The knowledge account of assertion (KA) says you may assert Q only if you know Q. KA’s defenders (e.g. Unger and Williamson) have frequently pointed to data on challenging assertions to support their view. For instance, when I assert Q, it’s appropriate ask ‘How do you know that?’ or ‘Do you really know that?’. KA nicely explains the relevance of these questions.
One objection to this is that it’s also appropriate to challenge an assertion by asking ‘Are you certain of that?’, even though knowledge doesn’t require certainty. KA cannot explain this. (It can if knowledge requires certainty, but this is a non-standard view.)
I have a KA-friendly story to tell about why the “certainty” challenge appears appropriate (which I won’t explain here). In addition to that, I also think KA’s proponents can and should expand the terrain of linguistic data, to take into account not just appropriate challenges to assertion, but appropriate prompts as well.
For instance, these two prompts are practically interchangeable: ‘What time does the meeting start?’, and ‘Do you know what time the meeting starts?’. We respond exactly the same way to either of these prompts, namely, either by saying what time the meeting starts, or by saying ‘I don’t know’. But these prompts aren’t interchangeable: ‘What time does the meeting start?’, and ‘Are you certain about what time the meeting starts?’. The latter is too demanding, and even somewhat alienating. Save for special circumstances, we don’t prompt assertion this way.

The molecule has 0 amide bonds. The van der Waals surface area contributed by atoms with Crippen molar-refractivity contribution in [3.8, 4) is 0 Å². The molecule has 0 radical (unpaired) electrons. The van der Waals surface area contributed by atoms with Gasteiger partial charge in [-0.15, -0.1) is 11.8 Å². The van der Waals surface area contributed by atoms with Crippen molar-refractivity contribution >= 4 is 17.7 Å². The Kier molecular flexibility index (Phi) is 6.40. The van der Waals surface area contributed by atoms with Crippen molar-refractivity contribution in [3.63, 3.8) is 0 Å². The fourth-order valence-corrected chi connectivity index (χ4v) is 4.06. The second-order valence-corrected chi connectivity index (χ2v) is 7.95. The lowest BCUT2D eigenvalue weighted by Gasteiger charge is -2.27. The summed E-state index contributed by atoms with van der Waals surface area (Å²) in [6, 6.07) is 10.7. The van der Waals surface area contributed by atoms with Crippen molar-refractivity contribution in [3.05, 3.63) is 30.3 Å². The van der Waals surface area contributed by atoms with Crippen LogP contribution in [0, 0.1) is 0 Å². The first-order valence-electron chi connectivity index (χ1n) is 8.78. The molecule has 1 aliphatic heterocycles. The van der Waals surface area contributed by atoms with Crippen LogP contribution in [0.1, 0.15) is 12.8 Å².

So whereas knowledge is closely connected to assertion both upstream and downstream, certainty is, at best, connected downstream only.
More on this and related matters here.